Two Breakups and a Funeral

In the last year I have gone through two traumatic breakups and a painful bereavement.

A year ago my father died. The loss of a parent is devastating and life-changing. But he had lived a full and long life, he was suffering, and so was my family. We all have to go one day. My dad’s day had come. My grief was laced with relief and acceptance.

Earlier this year, my partner of three years ended our relationship. I fell into a (thankfully short-lived) depression. I felt for a while as if my world had disintegrated, I felt rudderless. But on some level I knew that it had been necessary, that better times were ahead, that my ex had been brave to act, and that she was hurting too.

Last week the UK chose to leave the European Union. This doesn’t feel the same. I don’t love the EU like I loved my father and my partner. But I do love it, and this is personal. I believe in the EU. I work as an EU public servant because of that belief – it is, to use an unfashionable word, my vocation. For at least thirty years it has been the leitmotiv to my life. And now my homeland has rejected it, possibly fatally wounding it. I am beside myself with anger and grief. This isn’t the euthanising of a loving but flawed relationship, nor the end to a loved one’s terminal suffering. This is a cold-hearted killing. The trigger was pulled by people who had no real understanding of what they were doing, and the gun was being pointed by cynical, manipulative narcissists and psychopaths. Around me I see shocked people in denial, anger, grief. I don’t know if I will ever progress to acceptance.

6 thoughts on “Two Breakups and a Funeral

  1. Liz

    “The trigger was pulled by people who had no real understanding of what they were doing” fits all the people I know who voted leave. The tragedy is that many had real grievances and were manipulated to think Brexit was the solution by some of the very people who, aided by a press devoid of morals, had caused their problems.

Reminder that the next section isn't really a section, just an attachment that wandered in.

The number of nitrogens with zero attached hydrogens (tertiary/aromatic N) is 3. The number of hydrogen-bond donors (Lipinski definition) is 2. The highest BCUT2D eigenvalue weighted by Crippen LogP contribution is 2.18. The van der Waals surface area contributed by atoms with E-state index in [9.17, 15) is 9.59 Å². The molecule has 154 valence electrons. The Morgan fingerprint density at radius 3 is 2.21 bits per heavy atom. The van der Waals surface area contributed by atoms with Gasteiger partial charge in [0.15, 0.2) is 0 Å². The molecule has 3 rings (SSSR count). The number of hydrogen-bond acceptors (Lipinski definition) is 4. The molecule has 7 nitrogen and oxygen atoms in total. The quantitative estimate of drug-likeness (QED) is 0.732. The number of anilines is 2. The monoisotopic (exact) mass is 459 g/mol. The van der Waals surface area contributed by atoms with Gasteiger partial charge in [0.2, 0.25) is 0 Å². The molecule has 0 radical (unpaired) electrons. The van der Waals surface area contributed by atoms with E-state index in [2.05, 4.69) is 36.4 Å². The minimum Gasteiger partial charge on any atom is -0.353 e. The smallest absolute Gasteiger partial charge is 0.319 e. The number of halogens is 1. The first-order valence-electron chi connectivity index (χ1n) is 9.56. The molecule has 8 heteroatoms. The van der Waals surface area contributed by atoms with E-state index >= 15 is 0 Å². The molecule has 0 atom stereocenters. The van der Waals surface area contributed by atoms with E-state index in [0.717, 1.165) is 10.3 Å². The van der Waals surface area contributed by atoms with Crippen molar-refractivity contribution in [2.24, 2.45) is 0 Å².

One of my colleagues arguing this point on Friday was accused of elitism. His retort: “spending time to find the facts does not make me elite”. Unfortunately in “burn the witch scenarios” facts are not required and those who knew and loved the witch, with all her faults, are left bereaved.

  2. Martin Cole

    I phoned a friend this evening, the widow of a friend, an ex-colleague of mine, who had gone on to work in the Commission in Brussels. I knew she had been worried over Brexit in recent week, so wished to check to ensure she was not too down. In fact she was quite chirpy and consoling herself by reflecting how far the EU had moved from early aspirations & their joint dismay dismay at developments near to his retirement. A shock was badly needd in the EU, I feel. Perhaps a read of Peter Hitchens MoS article of today of the despair brought to the North will restore some optimism. My condolences for all your losses, every cloud … as I hope you’ll soon perceive

    1. Chris Kendall Post author

      While I don’t think we agree on many issues when it comes to the EU, Martin, I appreciate the sentiment. Thanks. I also hope that we find silver linings – I’m sure there will be some.

  3. Samuel Johnson

    I think David Edgerton’s recent piece in the NYT was as sanguine as one can hope for, basically saying that breaking up the UK may not be a bad thing. As an Irishman I strongly agree because I have never seen how the UK constitution and governance can be modernized given the corrupt duopoly in parliament and the grotesque electoral system, and because I would like to see the partition of my country ended. As a former resident of Scotland (5 years in the 80s) with some Scottish friends I would also like to see the Scots join us in the EU and take charge of their own affairs instead of complaining about the union. When the dominoes fall, as predicted, there will be some opportunities for a fresh start.

    I imagine the fall of France felt as shocking, but it wasn’t the end.

    Commiserations on the personal tribulations. Have no doubt that your passionate commitment is MUCH appreciated, and shared.

    In solidarity.

  4. Maggie

    The day after the EU ref an English friend of mine wore a handmade badge saying “I’m ashamed of my country”. She was in mourning until the day she left the country to live and work in Berlin.


Leave a Reply

Your email address will not be published. Required fields are marked *